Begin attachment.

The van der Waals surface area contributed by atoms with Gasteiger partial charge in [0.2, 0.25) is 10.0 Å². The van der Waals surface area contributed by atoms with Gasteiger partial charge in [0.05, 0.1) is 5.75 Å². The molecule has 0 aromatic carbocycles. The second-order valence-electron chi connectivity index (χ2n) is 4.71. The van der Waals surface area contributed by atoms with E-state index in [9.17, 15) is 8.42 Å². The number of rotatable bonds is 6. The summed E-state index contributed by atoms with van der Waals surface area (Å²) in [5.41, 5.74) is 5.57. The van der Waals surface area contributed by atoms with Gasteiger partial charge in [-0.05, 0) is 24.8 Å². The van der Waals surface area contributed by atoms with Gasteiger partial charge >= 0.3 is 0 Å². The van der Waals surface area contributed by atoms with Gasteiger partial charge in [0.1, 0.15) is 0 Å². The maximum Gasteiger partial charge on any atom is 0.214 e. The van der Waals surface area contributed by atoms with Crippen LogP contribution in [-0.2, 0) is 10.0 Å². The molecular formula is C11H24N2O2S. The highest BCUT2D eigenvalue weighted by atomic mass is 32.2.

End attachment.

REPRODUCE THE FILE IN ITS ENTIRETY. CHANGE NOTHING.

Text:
The van der Waals surface area contributed by atoms with Gasteiger partial charge in [0.2, 0.25) is 10.0 Å². The van der Waals surface area contributed by atoms with Gasteiger partial charge in [0.05, 0.1) is 5.75 Å². The molecule has 0 aromatic carbocycles. The second-order valence-electron chi connectivity index (χ2n) is 4.71. The van der Waals surface area contributed by atoms with E-state index in [9.17, 15) is 8.42 Å². The number of rotatable bonds is 6. The summed E-state index contributed by atoms with van der Waals surface area (Å²) in [5.41, 5.74) is 5.57. The van der Waals surface area contributed by atoms with Gasteiger partial charge in [-0.05, 0) is 24.8 Å². The van der Waals surface area contributed by atoms with Gasteiger partial charge >= 0.3 is 0 Å². The van der Waals surface area contributed by atoms with Gasteiger partial charge in [0.1, 0.15) is 0 Å². The maximum Gasteiger partial charge on any atom is 0.214 e. The van der Waals surface area contributed by atoms with Crippen LogP contribution in [-0.2, 0) is 10.0 Å². The molecular formula is C11H24N2O2S. The highest BCUT2D eigenvalue weighted by atomic mass is 32.2.